On 8 December 2002, a roundtable discussion was held with members of the Action Committee for Non-Status Algerians (Montreal), the Ontario Coalition Against Poverty (Toronto), and No One Is Illegal (Montreal). In this transcription of the discussion, the non-status Algerian refugees share their experiences of living in Canada without formal status, a situation which they characterize as being degrading, unlivable, and absurd. The participants discuss the possibilities for organizing opposition to increasingly restrictive and repressive refugee and immigration policies. They examine the viability of anti-deportation campaigns, direct action casework, and the prospects for a broad-based movement in defence of refugee and migrant rights.
Le 8 decembre 2002 a eu lieu une table ronde reunissant des membres du Comite d'action des sans-statut Algeriens (Montreal), la Coalition ontarienne contre la pauvrete (Toronto) et No One is Illegal (<< Personne n'est illegal >>) (Montreal). Ce qui suit est une transcription des discussions qui ont eu lieu, au cours desquelles les Algeriens sans statut partagent leur experience de la vie au Canada sans un statut reconnu, une situation qu'ils qualifient de degradante, invivable et absurde. Les participants examinent les possibilites d'organiser une opposition aux politiques en matiere d'immigration et du traitement des refugies qui deviennent de plus en plus repressives et restrictives. Ils explorent la viabilite des campagnes anti-deportation, l'action directe et les possibilites d'organiser un mouvement rassembleur pour la defense des droits des refugies et des migrants.
On 20 October 2002, an Algerian family facing imminent deportation from Canada--Mourad Bourouisa, Yakout Seddiki (who was fifteen weeks into a high-risk pregnancy), and their two-year-old Canadian-born son, Ahmed--made international headlines by taking sanctuary in a downtown Montreal church. Like thousands of other Algerians, the family had fled violence and conflict to seek refuge in Canada. But while their individual claims for refugee status were rejected, they had remained in Canada. They stayed because the situation in Algeria was so dangerous that Immigration Canada prohibited all removals there--that is, until April 2002, when the moratorium on deportations was lifted. This move came on the same day that the Canadian government issued an advisory warning its citizens not to travel to Algeria. With an end to the moratorium, approximately 1,069 Algerians whose refugee claims had been denied were to be returned to a country deemed too dangerous for Canadians. The timing of the lifting of the moratorium also coincided with the Canadian Prime Minister's trade mission to Algeria that drummed up millions of dollars in trade between the two countries. (1)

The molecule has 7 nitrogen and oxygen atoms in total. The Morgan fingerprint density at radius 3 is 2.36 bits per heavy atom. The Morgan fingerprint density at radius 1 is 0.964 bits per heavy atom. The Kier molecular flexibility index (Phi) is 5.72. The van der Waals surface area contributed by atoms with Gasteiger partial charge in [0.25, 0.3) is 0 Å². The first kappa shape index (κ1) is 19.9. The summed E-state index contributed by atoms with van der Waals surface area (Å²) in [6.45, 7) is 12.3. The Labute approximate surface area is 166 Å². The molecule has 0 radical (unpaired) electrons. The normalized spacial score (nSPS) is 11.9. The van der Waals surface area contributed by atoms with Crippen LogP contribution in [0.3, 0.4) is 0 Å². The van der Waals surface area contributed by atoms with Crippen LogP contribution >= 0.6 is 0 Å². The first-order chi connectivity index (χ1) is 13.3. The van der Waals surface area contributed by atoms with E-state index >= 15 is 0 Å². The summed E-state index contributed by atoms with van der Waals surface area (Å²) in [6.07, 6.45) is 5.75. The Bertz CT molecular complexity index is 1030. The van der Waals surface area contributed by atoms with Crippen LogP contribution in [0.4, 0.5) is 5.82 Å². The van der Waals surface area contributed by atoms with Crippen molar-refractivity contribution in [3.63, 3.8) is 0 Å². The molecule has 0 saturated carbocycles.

The case of the Bourouisa/Seddiki family became a rallying point for campaigns opposing deportations to Algeria. The Action Committee for Non-Status Algerians (a self-organized group of Algerian refugees in Montreal) stepped up their campaign to raise public awareness about their situation and to organize a political and legal response. Eleven days into the Bourouisa/Seddiki family's flight into sanctuary, the Canadian and Quebec governments responded to this so-called "extraordinary situation" by granting a ninety-day stay on deportations and an opportunity for all non-status Algerians to make in-land applications for permanent residence. This concession fell far short of a general amnesty as it excluded those who: lived outside of Quebec; had a criminal record, however minor; had already received deportation orders or had been deported; and could not afford to pay the expensive application fees. Undeterred, the non-status Algerians, together with allies, have continued to fight for their right to stay in Canada. Their demands to the Canadian and Quebec governments are threefold: (1) an immediate end to all deportations; (2) a return to the moratorium on removals to Algeria; (3) the regularization of non-status residents in Canada. …